R is a programming language designed primarily for data manipulation, calculations, and graphics. An R script is text file that contains a function (a sequence of commands) that, when executed, returns a useful output, such as the result of a sequence of calculations or a visualization of data. An R package is a collection of functions, data (where appropriate), help files, and (ideally) vignettes that demonstrate the package's capabilities. The packages listed here are fully developed and available through CRAN or GitHub.
The following materials are under development and their titles are shared here with minimimal descriptions and without instructor guides. Links to the code are provided, however, these are works in progress and there is no guarantee that the code is fully functional.
Gathered here are other miscellaneous materials.
Rto Introduce Students to PCA, CA, and MLR. Data and scripts used to generate figures for the presentation "Using
Rto Introduce Students to Principal Component Analysis, Cluster Analysis, and Multiple Linear Regression," presented at Pittcon 2018.
To use the scripts and packages gathered here, you need to install R on your computer, which is available as Free Software under a GNU General Public License, and is available for Linux, MacOS, and Windows operating systems. To install R, first go the website www.r-project.org and click on the link to CRAN on the left side of the page under the heading "Downloads." Scroll through the list of CRAN mirror sites and click on a link to a site located in your region. Select the link in the "Download and Install R" box at the top of the page that is appropriate for your operating system and follow the directions. To install a package, launch R and type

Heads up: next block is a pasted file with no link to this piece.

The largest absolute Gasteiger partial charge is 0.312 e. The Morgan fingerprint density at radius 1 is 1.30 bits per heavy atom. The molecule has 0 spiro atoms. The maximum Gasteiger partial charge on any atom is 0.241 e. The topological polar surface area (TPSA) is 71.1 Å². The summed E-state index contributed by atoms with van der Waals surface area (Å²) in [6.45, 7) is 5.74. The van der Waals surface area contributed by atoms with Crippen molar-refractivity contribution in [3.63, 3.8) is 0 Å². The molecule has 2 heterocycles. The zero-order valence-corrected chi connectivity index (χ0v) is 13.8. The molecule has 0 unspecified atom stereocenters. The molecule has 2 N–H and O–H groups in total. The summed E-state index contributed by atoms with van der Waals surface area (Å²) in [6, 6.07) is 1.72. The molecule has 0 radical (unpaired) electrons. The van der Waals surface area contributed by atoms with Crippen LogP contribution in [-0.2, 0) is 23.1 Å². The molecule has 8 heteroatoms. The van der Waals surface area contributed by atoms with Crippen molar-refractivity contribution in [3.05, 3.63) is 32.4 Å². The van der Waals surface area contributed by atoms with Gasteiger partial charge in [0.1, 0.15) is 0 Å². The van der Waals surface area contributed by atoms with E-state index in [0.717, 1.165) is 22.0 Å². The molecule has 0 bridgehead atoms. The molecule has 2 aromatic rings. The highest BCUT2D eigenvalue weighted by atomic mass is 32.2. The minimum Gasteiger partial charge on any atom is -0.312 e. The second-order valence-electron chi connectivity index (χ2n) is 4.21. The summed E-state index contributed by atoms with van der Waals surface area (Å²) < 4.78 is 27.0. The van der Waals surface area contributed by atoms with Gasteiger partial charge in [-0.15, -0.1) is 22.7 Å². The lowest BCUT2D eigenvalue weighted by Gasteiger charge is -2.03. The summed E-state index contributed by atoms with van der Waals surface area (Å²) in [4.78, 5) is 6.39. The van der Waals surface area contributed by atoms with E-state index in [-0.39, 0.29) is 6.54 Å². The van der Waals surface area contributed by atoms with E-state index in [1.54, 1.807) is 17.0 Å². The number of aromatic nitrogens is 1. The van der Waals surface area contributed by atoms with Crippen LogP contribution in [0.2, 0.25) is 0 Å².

install.packages("package name") at the command prompt; this will download and install the Shiny package and, ideally, other required packages. Installing a package does not make the package immediately available to you; to make the package available any R session, type
load("package name") at the command prompt.